2017 North American Indigenous Games come to Humber News, Sports

The Toronto North American Indigenous Games will feature 5,000 athletes between the ages of 13 to 19 in 14 different sports. (Courtesy: naig2017.to)

By: Alanna Fairey and Matt Hodder

The North American Indigenous Games (NAIG) have kicked off, and Humber College is hosting three different sports.

With 14 sports categories being held within different venues across the Greater Toronto Area (GTA), the Toronto NAIG will host more than 5,000 participants and 2,000 volunteers. The bid to host the Games in Toronto this year, led by the Aboriginal Sport & Wellness Council of Ontario and the Mississaugas of New Credit First Nation, received concordant support from the NAIG’s International Governing Body.

Wesley Marsden, the Operations and Communications Coordinator for the Aboriginal Sport & Wellness Council of Ontario, shared that the athletes – aged between 13 and 19 – will benefit from going outside their comfort zone.

“We really made a concentrated effort to get up north and identify these athletes in these remote communities and bring them down,” Marsden said.

“We hope that  when they go home after these games, they can be a positive role model  in their community and steer their peers towards maybe a better path in some cases.”

The sports that will be featured include but are not limited to soccer, badminton and softball. Humber College will host the events for basketball, volleyball and golf.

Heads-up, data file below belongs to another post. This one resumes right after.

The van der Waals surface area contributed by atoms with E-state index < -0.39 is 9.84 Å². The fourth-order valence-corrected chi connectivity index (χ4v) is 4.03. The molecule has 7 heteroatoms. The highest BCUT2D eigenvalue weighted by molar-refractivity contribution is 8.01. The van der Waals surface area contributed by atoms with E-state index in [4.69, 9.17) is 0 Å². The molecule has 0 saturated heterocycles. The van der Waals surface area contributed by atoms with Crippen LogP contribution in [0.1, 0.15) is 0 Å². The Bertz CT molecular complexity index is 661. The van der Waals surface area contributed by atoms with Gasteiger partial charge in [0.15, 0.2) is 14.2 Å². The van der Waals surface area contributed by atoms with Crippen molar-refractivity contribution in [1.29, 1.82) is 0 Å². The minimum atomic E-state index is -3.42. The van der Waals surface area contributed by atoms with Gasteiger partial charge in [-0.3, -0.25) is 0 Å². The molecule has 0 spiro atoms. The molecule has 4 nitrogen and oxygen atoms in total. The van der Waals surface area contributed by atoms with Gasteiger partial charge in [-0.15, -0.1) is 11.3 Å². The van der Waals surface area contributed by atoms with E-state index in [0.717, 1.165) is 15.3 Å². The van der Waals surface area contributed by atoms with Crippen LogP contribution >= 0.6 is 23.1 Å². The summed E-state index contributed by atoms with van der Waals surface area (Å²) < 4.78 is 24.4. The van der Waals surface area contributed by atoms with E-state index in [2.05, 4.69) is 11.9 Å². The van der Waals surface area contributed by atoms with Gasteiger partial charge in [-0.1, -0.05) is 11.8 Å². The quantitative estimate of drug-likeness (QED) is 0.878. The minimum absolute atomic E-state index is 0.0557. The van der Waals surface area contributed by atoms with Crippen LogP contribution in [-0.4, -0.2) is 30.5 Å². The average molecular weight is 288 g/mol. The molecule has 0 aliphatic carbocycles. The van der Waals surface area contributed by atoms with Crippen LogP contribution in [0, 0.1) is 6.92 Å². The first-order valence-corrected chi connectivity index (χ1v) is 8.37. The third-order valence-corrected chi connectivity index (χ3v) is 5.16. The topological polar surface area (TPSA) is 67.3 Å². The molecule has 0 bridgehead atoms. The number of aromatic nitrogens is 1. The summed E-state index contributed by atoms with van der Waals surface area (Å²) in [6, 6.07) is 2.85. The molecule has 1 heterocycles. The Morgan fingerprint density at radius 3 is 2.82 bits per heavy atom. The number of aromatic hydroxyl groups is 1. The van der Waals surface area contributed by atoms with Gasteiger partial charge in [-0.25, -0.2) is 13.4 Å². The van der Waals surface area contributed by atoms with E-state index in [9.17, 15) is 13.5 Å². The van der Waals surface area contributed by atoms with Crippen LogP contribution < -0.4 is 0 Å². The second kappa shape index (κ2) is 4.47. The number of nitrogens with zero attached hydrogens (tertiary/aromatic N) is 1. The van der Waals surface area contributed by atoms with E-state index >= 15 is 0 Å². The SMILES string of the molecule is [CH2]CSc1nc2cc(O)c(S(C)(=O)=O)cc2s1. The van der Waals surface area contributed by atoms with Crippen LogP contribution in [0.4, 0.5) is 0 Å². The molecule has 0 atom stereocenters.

The teams are all competing under the theme “Team 88.” The number comes from The Truth and Reconciliation Commission of Canada’s Call to Action, which implores all levels of government to ensure that long-term Indigenous athlete growth and development through the NAIG continue to be supported. Team 88 is meant to recognize sports as a path to reconciliation, as well as positively impact the wellness of the Indigenous community.

David Lafontaine, coach for British Columbia’s U16 Basketball team, says recognizing the TRC recommendations is important.

“We’ve talked about number 88 on the Truth and Reconciliation Recommendations and I think this is what it’s about,” said Lafontaine, who is Metis from Saskatchewan. “Our government supporting sport and young people, and young people having a ton of fun at this event.”

Kalem Wilson, one of the players on the B.C. U16 Basketball team, told Humber News that the event provided both a sense of community, as well as a welcome change of scenery.

The games “get all the kids together, the native kids,” said Wilson of the Jitxsan Nation. “It’s really fun too, to get out of your town every once in a while.”

Marsden said he noticed a great deal of negativity in the media surrounding Indigenous issues, citing the violence against Indigenous people coming out of Thunder Bay and the Missing and Murdered Indigenous Women. He hopes that The Toronto NAIG 2017 will change that perspective.

“It seems like the news is dominated by negative stories,” said Marsden. “I think the next week and a half is a nice opportunity to hear about some of the good stories and good opportunities that happen with our youth.”

As of July 17, Ontario has three medals – one gold and two silvers. Saskatchewan is leading with seven medals, including three gold, one silver and three bronze. However, Marsden hopes that the athletes take away more than just the medals.

“We just want to make sure that each one of the Team Ontario athletes and their families remembers that NAIG 2017 as a positive and fun lifelong memory for them. I think that’s our main objective,” Marsden said.

The Toronto NAIG will continue until July 23.

2017 North American Indigenous Games come to Humber
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